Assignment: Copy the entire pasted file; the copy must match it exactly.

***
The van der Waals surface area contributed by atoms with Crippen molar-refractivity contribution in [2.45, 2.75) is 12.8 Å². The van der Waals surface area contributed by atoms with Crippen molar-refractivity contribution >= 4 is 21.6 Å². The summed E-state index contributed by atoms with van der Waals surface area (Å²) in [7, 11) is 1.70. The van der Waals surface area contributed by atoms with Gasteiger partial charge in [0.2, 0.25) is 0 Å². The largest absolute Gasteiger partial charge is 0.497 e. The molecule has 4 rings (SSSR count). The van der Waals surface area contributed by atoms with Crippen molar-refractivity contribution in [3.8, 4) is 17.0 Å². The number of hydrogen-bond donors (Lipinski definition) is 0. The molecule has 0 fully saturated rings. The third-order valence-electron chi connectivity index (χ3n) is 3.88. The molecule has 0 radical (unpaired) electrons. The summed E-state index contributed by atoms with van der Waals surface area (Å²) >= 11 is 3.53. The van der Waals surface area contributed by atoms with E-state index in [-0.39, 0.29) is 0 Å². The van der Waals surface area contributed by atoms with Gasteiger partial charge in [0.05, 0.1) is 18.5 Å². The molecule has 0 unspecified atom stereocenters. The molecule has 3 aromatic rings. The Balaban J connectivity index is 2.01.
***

The van der Waals surface area contributed by atoms with Crippen molar-refractivity contribution in [2.45, 2.75) is 12.8 Å². The van der Waals surface area contributed by atoms with Crippen molar-refractivity contribution >= 4 is 21.6 Å². The summed E-state index contributed by atoms with van der Waals surface area (Å²) in [7, 11) is 1.70. The van der Waals surface area contributed by atoms with Gasteiger partial charge in [0.2, 0.25) is 0 Å². The largest absolute Gasteiger partial charge is 0.497 e. The molecule has 4 rings (SSSR count). The van der Waals surface area contributed by atoms with Crippen molar-refractivity contribution in [3.8, 4) is 17.0 Å². The number of hydrogen-bond donors (Lipinski definition) is 0. The molecule has 0 fully saturated rings. The third-order valence-electron chi connectivity index (χ3n) is 3.88. The molecule has 0 radical (unpaired) electrons. The summed E-state index contributed by atoms with van der Waals surface area (Å²) >= 11 is 3.53. The van der Waals surface area contributed by atoms with E-state index in [-0.39, 0.29) is 0 Å². The van der Waals surface area contributed by atoms with Gasteiger partial charge in [0.05, 0.1) is 18.5 Å². The molecule has 0 unspecified atom stereocenters. The molecule has 3 aromatic rings. The Balaban J connectivity index is 2.01.